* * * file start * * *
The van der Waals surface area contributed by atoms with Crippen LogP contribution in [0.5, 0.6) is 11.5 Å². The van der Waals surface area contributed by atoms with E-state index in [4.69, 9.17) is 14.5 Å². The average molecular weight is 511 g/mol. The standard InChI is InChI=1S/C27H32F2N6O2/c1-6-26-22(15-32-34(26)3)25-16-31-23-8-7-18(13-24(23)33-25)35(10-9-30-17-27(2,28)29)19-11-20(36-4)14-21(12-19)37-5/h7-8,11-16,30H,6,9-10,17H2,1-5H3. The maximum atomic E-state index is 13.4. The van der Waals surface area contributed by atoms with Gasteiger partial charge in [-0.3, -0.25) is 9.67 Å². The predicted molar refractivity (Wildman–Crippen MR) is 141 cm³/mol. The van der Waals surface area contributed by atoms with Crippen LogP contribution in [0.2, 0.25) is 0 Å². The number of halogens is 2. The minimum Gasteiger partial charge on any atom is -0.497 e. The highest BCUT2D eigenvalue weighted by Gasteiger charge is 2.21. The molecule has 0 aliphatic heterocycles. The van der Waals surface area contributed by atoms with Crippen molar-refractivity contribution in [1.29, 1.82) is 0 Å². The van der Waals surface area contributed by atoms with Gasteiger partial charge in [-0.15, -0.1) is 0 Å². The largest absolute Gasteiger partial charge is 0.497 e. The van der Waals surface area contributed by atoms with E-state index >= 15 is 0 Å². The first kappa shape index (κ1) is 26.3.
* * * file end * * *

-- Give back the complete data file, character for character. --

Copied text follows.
The van der Waals surface area contributed by atoms with Crippen LogP contribution in [0.5, 0.6) is 11.5 Å². The van der Waals surface area contributed by atoms with E-state index in [4.69, 9.17) is 14.5 Å². The average molecular weight is 511 g/mol. The standard InChI is InChI=1S/C27H32F2N6O2/c1-6-26-22(15-32-34(26)3)25-16-31-23-8-7-18(13-24(23)33-25)35(10-9-30-17-27(2,28)29)19-11-20(36-4)14-21(12-19)37-5/h7-8,11-16,30H,6,9-10,17H2,1-5H3. The maximum atomic E-state index is 13.4. The van der Waals surface area contributed by atoms with Gasteiger partial charge in [-0.3, -0.25) is 9.67 Å². The predicted molar refractivity (Wildman–Crippen MR) is 141 cm³/mol. The van der Waals surface area contributed by atoms with Crippen LogP contribution in [0.2, 0.25) is 0 Å². The number of halogens is 2. The minimum Gasteiger partial charge on any atom is -0.497 e. The highest BCUT2D eigenvalue weighted by Gasteiger charge is 2.21. The molecule has 0 aliphatic heterocycles. The van der Waals surface area contributed by atoms with Crippen molar-refractivity contribution in [1.29, 1.82) is 0 Å². The van der Waals surface area contributed by atoms with Gasteiger partial charge in [-0.15, -0.1) is 0 Å². The largest absolute Gasteiger partial charge is 0.497 e. The van der Waals surface area contributed by atoms with E-state index >= 15 is 0 Å². The first kappa shape index (κ1) is 26.3.